Cleveland Mayor Frank Jackson’s plan to install solar energy systems at city-owned sites clears hurdle

CLEVELAND, Ohio – A plan by Mayor Frank Jackson’s administration to install solar panels at 15 sites to reduce electric costs and promote clean energy cleared a hurdle Tuesday.

The solar energy systems – some on rooftops and others on the ground — would generate electricity to help power city-owned buildings.

More importantly, it would be a step toward creating clean-energy production in Cleveland, said Jason Wood, Jackson’s chief of sustainability.

That energy would help Cleveland move toward a goal of reducing greenhouse gas emissions in the city by 80% by 2050.

Cleveland City Council’s Development, Planning and Sustainability Committee signed off on legislation authorizing the project to proceed at an estimated cost of nearly $14 million.

The council’s Utilities Committee will take up the legislation in two weeks. After that, it could be up for a final vote.

Cleveland initially identified 16 sites. Half the installations would be on rooftops. The other half would be ground sites.

City Hall was later eliminated because the Anthony J. Celebrezze Federal Building, a 32-floor office building across Lakeside Avenue, blocks too much sunlight for an array on the City Hall roof to be effective, Wood said.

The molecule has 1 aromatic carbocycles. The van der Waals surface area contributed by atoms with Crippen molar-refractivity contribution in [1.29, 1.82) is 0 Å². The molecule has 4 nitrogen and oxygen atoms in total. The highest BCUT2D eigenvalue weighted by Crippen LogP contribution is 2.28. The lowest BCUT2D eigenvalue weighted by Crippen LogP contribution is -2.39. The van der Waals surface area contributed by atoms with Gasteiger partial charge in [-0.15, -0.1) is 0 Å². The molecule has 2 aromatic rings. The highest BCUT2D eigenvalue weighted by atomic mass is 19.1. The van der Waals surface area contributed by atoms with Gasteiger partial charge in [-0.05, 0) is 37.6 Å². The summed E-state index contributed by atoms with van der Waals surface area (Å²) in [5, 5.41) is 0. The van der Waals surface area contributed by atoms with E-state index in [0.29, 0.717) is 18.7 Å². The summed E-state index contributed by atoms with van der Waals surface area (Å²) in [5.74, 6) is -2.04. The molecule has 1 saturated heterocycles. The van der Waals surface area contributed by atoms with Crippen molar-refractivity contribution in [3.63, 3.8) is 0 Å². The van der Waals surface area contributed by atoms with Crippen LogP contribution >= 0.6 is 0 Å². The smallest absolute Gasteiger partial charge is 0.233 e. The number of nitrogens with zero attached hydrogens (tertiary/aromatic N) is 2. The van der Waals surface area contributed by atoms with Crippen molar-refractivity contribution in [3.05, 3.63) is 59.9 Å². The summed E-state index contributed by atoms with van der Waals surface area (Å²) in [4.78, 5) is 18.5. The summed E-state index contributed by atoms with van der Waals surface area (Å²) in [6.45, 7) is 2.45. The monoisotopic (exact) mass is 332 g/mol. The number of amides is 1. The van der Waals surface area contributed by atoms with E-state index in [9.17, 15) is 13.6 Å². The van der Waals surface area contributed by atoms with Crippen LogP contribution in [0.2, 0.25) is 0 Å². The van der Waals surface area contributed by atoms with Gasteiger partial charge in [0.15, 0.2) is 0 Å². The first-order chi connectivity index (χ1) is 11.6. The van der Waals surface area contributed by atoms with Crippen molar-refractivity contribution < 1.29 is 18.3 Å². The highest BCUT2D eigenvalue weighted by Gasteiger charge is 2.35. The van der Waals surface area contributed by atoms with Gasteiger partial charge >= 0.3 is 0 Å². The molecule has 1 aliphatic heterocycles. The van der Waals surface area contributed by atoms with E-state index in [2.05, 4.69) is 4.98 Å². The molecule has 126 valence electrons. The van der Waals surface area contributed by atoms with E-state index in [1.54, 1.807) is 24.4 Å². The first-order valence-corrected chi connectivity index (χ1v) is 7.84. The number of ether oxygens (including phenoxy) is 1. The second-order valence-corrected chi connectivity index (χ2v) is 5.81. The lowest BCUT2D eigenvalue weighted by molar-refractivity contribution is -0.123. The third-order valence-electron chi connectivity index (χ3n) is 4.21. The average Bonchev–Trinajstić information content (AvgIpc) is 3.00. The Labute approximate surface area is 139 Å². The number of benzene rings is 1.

The remaining sites include several recreation centers, two water treatment plants, three pump stations, Public Auditorium, a new fire station and the city’s kennel.

Over 25 years it is estimated that the city could save more than $1.1 million in its electric costs. The city would hire a vendor to build and maintain the systems, paying for the electricity it uses in its buildings.

Exploring solar power is a natural step in Cleveland’s “green city” initiatives, which includes a goal that city-owned Cleveland Public Power obtain 100% of its electricity from renewable sources by 2050.

CPP has used renewable energy credits obtained by buying power on the aggregate market from clean energy sources, such as hydroelectric plants.

But this effort goes further, seeking to ultimately develop clean energy in Cleveland and bringing to the city the benefits that go with that:

  • Cleaner air from reduced emissions.
  • Job creation in fields related to clean energy, such as installing clean energy technology. Those economic gains are estimated at $1.5 billion over time, with up to 5,000 new jobs by 2050, Wood has said.
  • Greater energy equity among residents as the cost of energy goes down.

Data from the U.S. Census Bureau shows that nationally, electricity and gas bills account for about 3.6% of household expenses. But that energy burden is higher in Cleveland, due in great part to poverty.

In 100,000 households the energy burden for Cleveland residents tops 6%, Wood said. In 40,000 households it tops 10%.